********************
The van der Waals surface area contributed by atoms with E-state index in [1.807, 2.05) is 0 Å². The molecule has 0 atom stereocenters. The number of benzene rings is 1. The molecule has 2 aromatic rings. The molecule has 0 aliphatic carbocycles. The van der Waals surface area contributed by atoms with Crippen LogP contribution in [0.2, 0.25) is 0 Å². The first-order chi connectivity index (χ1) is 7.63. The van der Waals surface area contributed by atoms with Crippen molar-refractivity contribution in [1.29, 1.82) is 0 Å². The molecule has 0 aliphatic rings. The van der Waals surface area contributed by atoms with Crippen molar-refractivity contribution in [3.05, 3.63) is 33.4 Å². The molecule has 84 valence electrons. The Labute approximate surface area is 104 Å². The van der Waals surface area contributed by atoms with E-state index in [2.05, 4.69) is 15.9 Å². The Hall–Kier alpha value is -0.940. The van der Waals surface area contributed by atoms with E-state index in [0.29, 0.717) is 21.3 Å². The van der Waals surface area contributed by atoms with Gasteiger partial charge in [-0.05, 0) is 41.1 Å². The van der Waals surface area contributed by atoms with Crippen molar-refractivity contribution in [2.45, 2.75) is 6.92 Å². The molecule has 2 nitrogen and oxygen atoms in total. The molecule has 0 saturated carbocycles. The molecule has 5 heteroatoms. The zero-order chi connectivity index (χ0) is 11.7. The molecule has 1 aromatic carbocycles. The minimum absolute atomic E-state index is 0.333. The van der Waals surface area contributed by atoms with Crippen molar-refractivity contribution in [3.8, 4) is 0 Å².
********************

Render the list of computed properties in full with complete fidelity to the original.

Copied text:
The van der Waals surface area contributed by atoms with E-state index in [1.807, 2.05) is 0 Å². The molecule has 0 atom stereocenters. The number of benzene rings is 1. The molecule has 2 aromatic rings. The molecule has 0 aliphatic carbocycles. The van der Waals surface area contributed by atoms with Crippen LogP contribution in [0.2, 0.25) is 0 Å². The first-order chi connectivity index (χ1) is 7.63. The van der Waals surface area contributed by atoms with Crippen molar-refractivity contribution in [1.29, 1.82) is 0 Å². The molecule has 0 aliphatic rings. The van der Waals surface area contributed by atoms with Crippen molar-refractivity contribution in [3.05, 3.63) is 33.4 Å². The molecule has 84 valence electrons. The Labute approximate surface area is 104 Å². The van der Waals surface area contributed by atoms with E-state index in [2.05, 4.69) is 15.9 Å². The Hall–Kier alpha value is -0.940. The van der Waals surface area contributed by atoms with E-state index in [0.29, 0.717) is 21.3 Å². The van der Waals surface area contributed by atoms with Gasteiger partial charge in [-0.05, 0) is 41.1 Å². The van der Waals surface area contributed by atoms with Crippen molar-refractivity contribution in [2.45, 2.75) is 6.92 Å². The molecule has 2 nitrogen and oxygen atoms in total. The molecule has 0 saturated carbocycles. The molecule has 5 heteroatoms. The zero-order chi connectivity index (χ0) is 11.7. The molecule has 1 aromatic carbocycles. The minimum absolute atomic E-state index is 0.333. The van der Waals surface area contributed by atoms with Crippen molar-refractivity contribution in [3.8, 4) is 0 Å².